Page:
If the family can’t afford personal coaching or access to a facility, there are still other resources. The internet is full of good training resources and videos, including my website.

What’s one common trait of high-performing athletes?

They are intrinsically motivated. I run a tight ship for athletes who want to be at practice, but I rarely have success with athletes who don’t have self-motivation.

Distance athletes are at high risk for repetitive use injuries, but jumpers face a different set of risks. How do you keep your jumpers healthy?

Jumpers have repetitive use injuries too, but what I often see are compensation injuries because athletes ignore an injury and then end up with another one in a different area. We try to spend part of every training day on ‘pre-hab’ work that involves stretching, core work and strengthening. There’s an entire section on my website devoted to pre-hab work, which includes things like barefoot exercises, major hip work and trigger point therapy. All you need is a lacrosse ball for some of these exercises, but the biggest challenge is to make time for pre-hab work before you’re hurt.

Do you recommend a specific diet for young athletes?

High school kids have a reputation for eating fast food four or more times a week, but I see very few kids who actually eat that much fast food. It’s more common for me to see athletes who don’t have a reliable source of food, and I understand that; I struggled with access to good food in my early 20’s when I was a tight budget. I simply recommend that athletes try to have a colorful diet – with ample portions of protein, vegetables and fruit – and that’s usually good enough until they reach the elite level.

I do get more involved – or engage a nutritionist – if I learn that athletes are on restricted diets for Crohn’s disease or celiac disease, if they’re vegan, or it they have an eating disorder like anorexia.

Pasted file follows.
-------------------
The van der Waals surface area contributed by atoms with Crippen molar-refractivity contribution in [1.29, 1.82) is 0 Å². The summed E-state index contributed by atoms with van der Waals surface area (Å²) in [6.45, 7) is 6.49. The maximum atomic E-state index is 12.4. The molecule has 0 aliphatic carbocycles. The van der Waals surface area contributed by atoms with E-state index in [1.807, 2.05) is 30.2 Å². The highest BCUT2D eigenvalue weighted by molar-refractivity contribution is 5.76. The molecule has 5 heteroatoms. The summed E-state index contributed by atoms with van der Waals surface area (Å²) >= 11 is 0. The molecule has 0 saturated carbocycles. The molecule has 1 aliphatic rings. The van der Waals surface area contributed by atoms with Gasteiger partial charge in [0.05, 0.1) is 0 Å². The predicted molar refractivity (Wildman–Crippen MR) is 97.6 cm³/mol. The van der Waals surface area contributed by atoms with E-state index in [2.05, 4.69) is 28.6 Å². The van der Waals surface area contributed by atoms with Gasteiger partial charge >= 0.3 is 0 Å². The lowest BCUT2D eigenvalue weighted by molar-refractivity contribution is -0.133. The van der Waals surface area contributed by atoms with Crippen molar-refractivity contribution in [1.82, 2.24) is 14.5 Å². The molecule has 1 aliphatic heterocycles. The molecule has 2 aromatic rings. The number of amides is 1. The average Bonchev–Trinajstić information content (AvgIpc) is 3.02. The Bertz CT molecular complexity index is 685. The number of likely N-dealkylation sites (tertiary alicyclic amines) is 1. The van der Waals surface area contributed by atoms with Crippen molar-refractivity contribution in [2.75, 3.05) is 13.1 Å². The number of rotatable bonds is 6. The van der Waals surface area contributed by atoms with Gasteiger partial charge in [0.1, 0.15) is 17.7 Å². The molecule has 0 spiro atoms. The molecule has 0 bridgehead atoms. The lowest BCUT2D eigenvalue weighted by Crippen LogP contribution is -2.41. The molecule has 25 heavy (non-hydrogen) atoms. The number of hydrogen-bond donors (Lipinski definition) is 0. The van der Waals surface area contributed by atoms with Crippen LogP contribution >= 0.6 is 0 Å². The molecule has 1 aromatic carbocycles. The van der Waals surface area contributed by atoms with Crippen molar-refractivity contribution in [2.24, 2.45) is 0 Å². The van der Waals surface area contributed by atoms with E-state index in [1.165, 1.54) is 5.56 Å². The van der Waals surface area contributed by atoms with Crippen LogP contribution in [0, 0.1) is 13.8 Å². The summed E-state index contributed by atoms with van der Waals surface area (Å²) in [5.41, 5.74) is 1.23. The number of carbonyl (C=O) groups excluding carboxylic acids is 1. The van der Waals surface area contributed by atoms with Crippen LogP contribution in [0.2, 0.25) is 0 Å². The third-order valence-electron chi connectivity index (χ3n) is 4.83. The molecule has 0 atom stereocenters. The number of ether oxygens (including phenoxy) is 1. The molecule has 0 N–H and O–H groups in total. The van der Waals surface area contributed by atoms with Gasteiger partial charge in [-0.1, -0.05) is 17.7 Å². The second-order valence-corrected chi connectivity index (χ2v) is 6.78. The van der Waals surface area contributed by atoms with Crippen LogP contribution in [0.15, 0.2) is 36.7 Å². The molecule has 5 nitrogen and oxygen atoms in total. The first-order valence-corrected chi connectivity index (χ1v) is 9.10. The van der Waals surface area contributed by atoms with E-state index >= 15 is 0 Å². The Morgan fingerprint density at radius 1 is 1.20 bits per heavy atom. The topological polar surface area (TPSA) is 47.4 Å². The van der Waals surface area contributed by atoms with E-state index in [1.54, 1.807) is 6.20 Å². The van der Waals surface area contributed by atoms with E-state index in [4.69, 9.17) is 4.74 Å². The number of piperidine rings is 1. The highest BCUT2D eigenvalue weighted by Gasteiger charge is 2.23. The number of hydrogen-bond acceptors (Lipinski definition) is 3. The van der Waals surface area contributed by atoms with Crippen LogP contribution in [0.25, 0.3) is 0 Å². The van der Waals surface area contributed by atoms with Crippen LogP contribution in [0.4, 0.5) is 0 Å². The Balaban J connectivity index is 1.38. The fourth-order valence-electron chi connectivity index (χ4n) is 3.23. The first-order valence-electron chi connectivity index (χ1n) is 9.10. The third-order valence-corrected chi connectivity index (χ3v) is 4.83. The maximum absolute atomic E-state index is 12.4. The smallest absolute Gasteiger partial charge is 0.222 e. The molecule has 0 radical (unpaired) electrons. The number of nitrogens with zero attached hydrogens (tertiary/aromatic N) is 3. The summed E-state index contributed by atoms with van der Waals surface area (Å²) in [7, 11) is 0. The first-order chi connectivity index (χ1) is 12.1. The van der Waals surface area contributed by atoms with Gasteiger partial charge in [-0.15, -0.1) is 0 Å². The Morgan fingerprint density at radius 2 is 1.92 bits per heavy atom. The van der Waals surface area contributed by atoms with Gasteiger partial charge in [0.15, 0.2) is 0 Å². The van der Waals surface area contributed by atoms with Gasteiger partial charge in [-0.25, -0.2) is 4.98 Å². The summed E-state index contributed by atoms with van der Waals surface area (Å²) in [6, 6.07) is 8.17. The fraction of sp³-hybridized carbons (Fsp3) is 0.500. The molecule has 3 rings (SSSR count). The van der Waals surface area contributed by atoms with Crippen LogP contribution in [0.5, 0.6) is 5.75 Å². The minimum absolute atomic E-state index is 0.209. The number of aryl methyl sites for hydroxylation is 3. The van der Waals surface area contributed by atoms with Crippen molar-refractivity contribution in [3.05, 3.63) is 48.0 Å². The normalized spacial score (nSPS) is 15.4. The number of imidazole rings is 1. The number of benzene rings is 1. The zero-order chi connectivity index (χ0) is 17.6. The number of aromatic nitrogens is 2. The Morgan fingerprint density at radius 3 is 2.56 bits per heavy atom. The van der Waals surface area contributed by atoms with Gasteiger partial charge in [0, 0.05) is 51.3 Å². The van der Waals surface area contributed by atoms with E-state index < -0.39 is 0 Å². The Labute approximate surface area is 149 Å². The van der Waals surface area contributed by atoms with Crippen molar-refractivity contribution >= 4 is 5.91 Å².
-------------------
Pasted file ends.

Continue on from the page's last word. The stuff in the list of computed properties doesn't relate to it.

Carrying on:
Over the last five years, Nebraska has seen several female high school athletes with a wide range of high-level talents – combining sprints or jumps with great success in cross country. If you’re coaching someone like that, what advice would you give the athlete?

As long as they enjoy each discipline, I’d tell them to keep running cross country in the fall and then pursue all of the events they enjoy during the spring. For example, Laura Roesler swept the 100, 200, 400 and 800 titles at her state meet in North Dakota from 8th grade through 11th grade, and she went on to win the NCAA indoor and outdoor 800 titles as a college senior at Oregon. Emma Coburn was a four-sport athlete (BB, VB, XC, T&F) in high school who as a freshman qualified for State in the high jump, 1600 and 3200. On that same note, if I’m a college coach recruiting a boy or girl who has solid jumping and endurance skills, I’m immediately thinking about their potential as a steeplechaser.


In addition to coaching for the US Olympic team and serving as a personal coach to a high-level athletes, Jeremy Fischer also provides jump clinics throughout the country. He recently launched the website which provides sprinting and jumping resources for coaches and athletes as well as personalized training programs.

Originally written for and posted at by Jay Slagle.